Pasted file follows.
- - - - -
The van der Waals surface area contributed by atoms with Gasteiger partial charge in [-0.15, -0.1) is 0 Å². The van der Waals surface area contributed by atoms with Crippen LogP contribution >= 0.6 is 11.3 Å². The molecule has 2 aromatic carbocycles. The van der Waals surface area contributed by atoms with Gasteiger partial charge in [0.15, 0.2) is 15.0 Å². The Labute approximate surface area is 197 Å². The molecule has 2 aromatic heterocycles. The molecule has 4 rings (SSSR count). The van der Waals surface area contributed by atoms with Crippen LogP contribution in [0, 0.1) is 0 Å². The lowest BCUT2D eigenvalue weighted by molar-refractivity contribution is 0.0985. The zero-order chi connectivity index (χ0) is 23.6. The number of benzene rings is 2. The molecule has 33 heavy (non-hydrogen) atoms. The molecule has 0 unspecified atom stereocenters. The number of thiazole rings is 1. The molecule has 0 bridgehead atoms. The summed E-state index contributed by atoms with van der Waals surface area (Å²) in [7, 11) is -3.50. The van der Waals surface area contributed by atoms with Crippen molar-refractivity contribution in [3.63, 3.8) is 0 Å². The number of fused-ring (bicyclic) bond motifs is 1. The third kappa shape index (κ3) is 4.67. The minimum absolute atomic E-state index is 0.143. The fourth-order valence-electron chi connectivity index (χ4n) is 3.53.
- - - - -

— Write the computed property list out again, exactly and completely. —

The van der Waals surface area contributed by atoms with Gasteiger partial charge in [-0.15, -0.1) is 0 Å². The van der Waals surface area contributed by atoms with Crippen LogP contribution >= 0.6 is 11.3 Å². The molecule has 2 aromatic carbocycles. The van der Waals surface area contributed by atoms with Gasteiger partial charge in [0.15, 0.2) is 15.0 Å². The Labute approximate surface area is 197 Å². The molecule has 2 aromatic heterocycles. The molecule has 4 rings (SSSR count). The van der Waals surface area contributed by atoms with Crippen LogP contribution in [0, 0.1) is 0 Å². The lowest BCUT2D eigenvalue weighted by molar-refractivity contribution is 0.0985. The zero-order chi connectivity index (χ0) is 23.6. The number of benzene rings is 2. The molecule has 33 heavy (non-hydrogen) atoms. The molecule has 0 unspecified atom stereocenters. The number of thiazole rings is 1. The molecule has 0 bridgehead atoms. The summed E-state index contributed by atoms with van der Waals surface area (Å²) in [7, 11) is -3.50. The van der Waals surface area contributed by atoms with Crippen molar-refractivity contribution in [3.63, 3.8) is 0 Å². The number of fused-ring (bicyclic) bond motifs is 1. The third kappa shape index (κ3) is 4.67. The minimum absolute atomic E-state index is 0.143. The fourth-order valence-electron chi connectivity index (χ4n) is 3.53.